A parent once told me during a person-centered planning meeting, “I have never thought of seeing my son from a different perspective; I tended to focus so much on his deficits in certain areas of his life. This meeting opened my eyes to see his potential in other areas and other possibilities, such as attending college.”

As parents and caregivers interact in a natural way, there is a strong sense of engagement and inner reflection of themselves. Their conversations may lead to setting valued outcomes for their children that might seem unrealistic to others or goals that could be attainable.

The goal-setting process is rooted in transforming their children’s dreams into goals and objectives. Goals and objectives based on their children’s wants and needs and supported by parents, caregivers, and service providers, can lead to set activities and a timeline that allows their children to accomplish them effectively. In a transition meeting, a student completed a picture of his life through person-centered planning by including both graphic and written descriptions of his preferred place to live, work and other dreams he wanted to accomplish. Parents and caregivers were able to picture and reflect upon his vision from a different perspective: his own perspective.

Person-centered planning has indeed evolved toward an empathic approach that empowers and motivates children and young adults with developmental disabilities, as well as their parents and/or caregivers. With the opportunity to articulate a vision, parents and caregivers consider different paths, and engage in natural conversations centered on their children. Over time, this approach has improved the relationship between parents/caregivers and their children, while promoting respect and dignity, which forges a deeper emotional bond.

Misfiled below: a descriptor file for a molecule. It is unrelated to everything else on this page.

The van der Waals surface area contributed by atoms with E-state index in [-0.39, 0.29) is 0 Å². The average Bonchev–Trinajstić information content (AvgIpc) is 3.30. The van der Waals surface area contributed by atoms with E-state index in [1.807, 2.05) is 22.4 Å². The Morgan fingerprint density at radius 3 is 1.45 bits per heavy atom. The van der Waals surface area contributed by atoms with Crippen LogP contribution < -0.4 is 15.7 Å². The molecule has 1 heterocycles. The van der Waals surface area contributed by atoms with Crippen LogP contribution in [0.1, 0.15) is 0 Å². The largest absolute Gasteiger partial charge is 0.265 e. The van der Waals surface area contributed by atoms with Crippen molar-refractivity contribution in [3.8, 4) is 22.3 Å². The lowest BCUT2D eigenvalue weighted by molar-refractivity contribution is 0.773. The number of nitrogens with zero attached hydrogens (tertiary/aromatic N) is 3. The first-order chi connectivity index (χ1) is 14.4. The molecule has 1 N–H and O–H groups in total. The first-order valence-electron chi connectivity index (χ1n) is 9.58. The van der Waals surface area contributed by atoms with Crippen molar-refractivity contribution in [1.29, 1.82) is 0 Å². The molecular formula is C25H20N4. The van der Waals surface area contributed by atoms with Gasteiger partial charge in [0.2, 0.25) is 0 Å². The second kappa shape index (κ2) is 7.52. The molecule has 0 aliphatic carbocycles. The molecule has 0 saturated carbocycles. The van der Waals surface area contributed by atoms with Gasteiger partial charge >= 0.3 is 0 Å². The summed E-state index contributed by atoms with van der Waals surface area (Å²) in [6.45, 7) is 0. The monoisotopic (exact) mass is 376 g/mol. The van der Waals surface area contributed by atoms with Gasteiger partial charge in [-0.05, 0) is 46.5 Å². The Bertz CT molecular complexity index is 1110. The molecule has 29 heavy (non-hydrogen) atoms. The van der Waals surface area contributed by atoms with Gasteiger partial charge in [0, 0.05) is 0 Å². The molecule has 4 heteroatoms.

Trudy Ann Pines, MSEd is an Assistant Principal at AHRC NYC Middle/High School in Brooklyn and serves as a Care Manager for Care Design New York. She also was a school counselor at AHRC NYC Middle/High School for 14 years. She earned her master’s degree in School Counseling and Educational Leadership at Brooklyn College of the City University of New York and is currently completing her doctoral degree at St. Thomas University. Her research interest includes social and emotional learning in special education and transition services for students with developmental disabilities post-COVID-19 pandemic. Trudy Ann resides with her family in Brooklyn. In her free time, she runs outdoors, practices journal writing, and spends quality time with her daughter.


Doherty, M., Lynden, B., Lauren, J., Julie, T., & Stanhope, V. (2020). Transitioning to person-centered: A qualitative study of provider perspectives. The Journal of Behavioral Health Services & Research, 47(3), 399-408.

Heller, T. (2019). Bridging and aging an intellectual/developmental disability in research, policy, and practice. Journal of Policy and Practice in Intellectual Disabilities, 16(1), 53-57.

McGinley, J., Marsack-Topolewski, C., Church, H. L., & Knoke, V. (2021). Advance care planning for individuals with intellectual and developmental disabilities: A state-by-state content analysis of person-centered service plans. Intellectual and Developmental Disabilities, 59(4), 352-364.

Prendeville, P., & Kinsella, W. (2019). The role of grandparents in supporting families of children with autism spectrum disorders: A family systems approach. Journal of Autism and Developmental Disorders, 49(2), 738-749.

Taylor, J.E., & Taylor, J.A. (2017). Person-centered planning: Evidence-based practice, challenges, and potential for the 21st century. Journal of Social Work in Disability & Rehabilitation, 12(3), 213-235.